The huge potential ahead will require a combined effort between insurers and regulators to raise awareness about the importance of life insurance and its benefits. With more insurers in the market, and with diverse backgrounds, Myanmar’s life insurance industry is set to go through an accelerated growth phase with a variety of products and services.

A shortage of skilled labor might be a challenge for many companies, but Mr. Luc (Nhon Ly) thinks otherwise. He said: “You can look at this as an opportunity, not as a challenge. If some people lack experience, then it probably means they have an open mind. We can share our experience, and then they can learn about the industry and start doing things very quickly. You sometimes see startup companies that are doing well, and they are made up of all young people with minimal experience. They have the potential to do an amazing job—no problem.”

AIA has been in the country for six years and is aiming to start providing services this year. Mr. Luc (Nhon Ly) said: “We hope to receive the license in the coming weeks.” The company is set to provide both life and health insurance, but they are working closely with the regulators to design new and tailored products.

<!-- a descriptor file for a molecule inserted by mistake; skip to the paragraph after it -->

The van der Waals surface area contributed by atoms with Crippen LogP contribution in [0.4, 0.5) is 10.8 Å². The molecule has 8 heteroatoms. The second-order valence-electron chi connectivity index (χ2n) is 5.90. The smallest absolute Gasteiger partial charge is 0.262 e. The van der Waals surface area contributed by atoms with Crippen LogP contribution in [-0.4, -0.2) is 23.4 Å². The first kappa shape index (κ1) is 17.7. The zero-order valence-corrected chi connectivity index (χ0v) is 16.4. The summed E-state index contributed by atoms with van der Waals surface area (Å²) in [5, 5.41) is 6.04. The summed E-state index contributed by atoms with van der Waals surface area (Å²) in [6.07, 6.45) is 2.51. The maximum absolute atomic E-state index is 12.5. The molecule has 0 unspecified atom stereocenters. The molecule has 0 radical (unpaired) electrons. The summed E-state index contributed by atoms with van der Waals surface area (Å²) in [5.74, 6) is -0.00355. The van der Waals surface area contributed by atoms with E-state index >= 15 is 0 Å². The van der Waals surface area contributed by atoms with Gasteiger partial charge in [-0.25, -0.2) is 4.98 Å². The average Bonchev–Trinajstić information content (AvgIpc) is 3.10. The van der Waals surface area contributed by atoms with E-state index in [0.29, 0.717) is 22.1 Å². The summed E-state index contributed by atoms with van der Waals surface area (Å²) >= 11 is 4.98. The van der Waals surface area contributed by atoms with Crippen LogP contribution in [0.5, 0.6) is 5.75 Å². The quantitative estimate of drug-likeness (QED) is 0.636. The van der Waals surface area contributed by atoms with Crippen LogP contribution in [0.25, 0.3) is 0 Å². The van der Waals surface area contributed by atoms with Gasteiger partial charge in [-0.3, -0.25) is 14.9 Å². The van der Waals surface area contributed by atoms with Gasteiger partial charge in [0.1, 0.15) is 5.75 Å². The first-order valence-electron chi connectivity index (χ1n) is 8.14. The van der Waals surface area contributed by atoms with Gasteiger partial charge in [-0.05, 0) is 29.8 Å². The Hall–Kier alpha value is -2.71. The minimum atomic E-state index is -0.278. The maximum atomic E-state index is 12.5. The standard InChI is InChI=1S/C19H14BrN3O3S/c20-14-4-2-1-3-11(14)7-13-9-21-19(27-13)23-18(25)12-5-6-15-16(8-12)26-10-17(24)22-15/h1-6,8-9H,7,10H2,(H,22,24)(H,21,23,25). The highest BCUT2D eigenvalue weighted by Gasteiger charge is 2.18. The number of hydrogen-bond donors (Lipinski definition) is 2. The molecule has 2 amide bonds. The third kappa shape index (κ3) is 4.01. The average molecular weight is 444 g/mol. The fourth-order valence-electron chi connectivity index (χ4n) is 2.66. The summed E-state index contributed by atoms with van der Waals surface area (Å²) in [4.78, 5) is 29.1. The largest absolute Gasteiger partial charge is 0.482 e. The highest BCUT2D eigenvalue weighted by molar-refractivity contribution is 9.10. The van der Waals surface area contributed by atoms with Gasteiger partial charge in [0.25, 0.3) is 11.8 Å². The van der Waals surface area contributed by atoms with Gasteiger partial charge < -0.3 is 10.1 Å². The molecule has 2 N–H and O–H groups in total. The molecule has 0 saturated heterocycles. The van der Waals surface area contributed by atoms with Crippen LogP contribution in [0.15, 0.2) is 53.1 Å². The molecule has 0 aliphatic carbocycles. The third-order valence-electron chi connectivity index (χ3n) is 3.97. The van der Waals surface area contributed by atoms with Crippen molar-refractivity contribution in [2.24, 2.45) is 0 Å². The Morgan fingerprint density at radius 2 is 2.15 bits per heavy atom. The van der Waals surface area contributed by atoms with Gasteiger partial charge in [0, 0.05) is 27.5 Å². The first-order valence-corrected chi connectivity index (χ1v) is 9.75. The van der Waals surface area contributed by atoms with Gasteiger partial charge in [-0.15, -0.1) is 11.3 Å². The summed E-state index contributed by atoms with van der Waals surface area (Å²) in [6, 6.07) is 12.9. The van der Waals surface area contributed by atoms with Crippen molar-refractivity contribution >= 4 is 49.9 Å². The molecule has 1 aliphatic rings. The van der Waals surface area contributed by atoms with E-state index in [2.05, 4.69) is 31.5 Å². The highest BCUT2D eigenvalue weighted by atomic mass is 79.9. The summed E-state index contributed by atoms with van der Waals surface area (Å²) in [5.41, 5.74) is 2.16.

“In every market we’re in, we work with the regulators to come up with the framework to develop the industry and to have the best products available for our customers. Everything in Myanmar is still new but progressing quickly, so things will change and regulations will evolve with it. As we help people to understand more about life insurance, we will have a stronger industry,” he added.

People in Myanmar are more familiar with vehicle insurance than other types of coverage. It’s a youthful country, so perhaps it’s simply easier for them to find the value in auto insurance over life insurance, health insurance, or home owners insurance.

Companies like AIA know what people want and need, and they have the technology to easily reach customers nationwide. One way they can reach people is through online sales, and this can be an advantage for companies that can effectively deploy it.

A Liberalized insurance market in Myanmar is just starting out, and there is a lot of work to be done, but Mr. Luc (Nhon Ly) explained: “If there are more insurers in the market, then there will be more of us to help build the life insurance industry here. We each have our strengths, and we can provide multiple options in the market. The more players there are, the more options there will be to offer the people of Myanmar, and that will help the industry to grow quickly,” he said.

“We are working to make our presence known in the market, and you will see the AIA sign this month. Our office and logo will be in Junction City,” he said.

Mr. Luc (Nhon Ly) estimates that Myanmar’s insurance industry will grow significantly in the next five years. We are certainly eager to see how the insurance industry grows and how companies like AIA contribute, not only to the insurance market, but also the economy as a whole.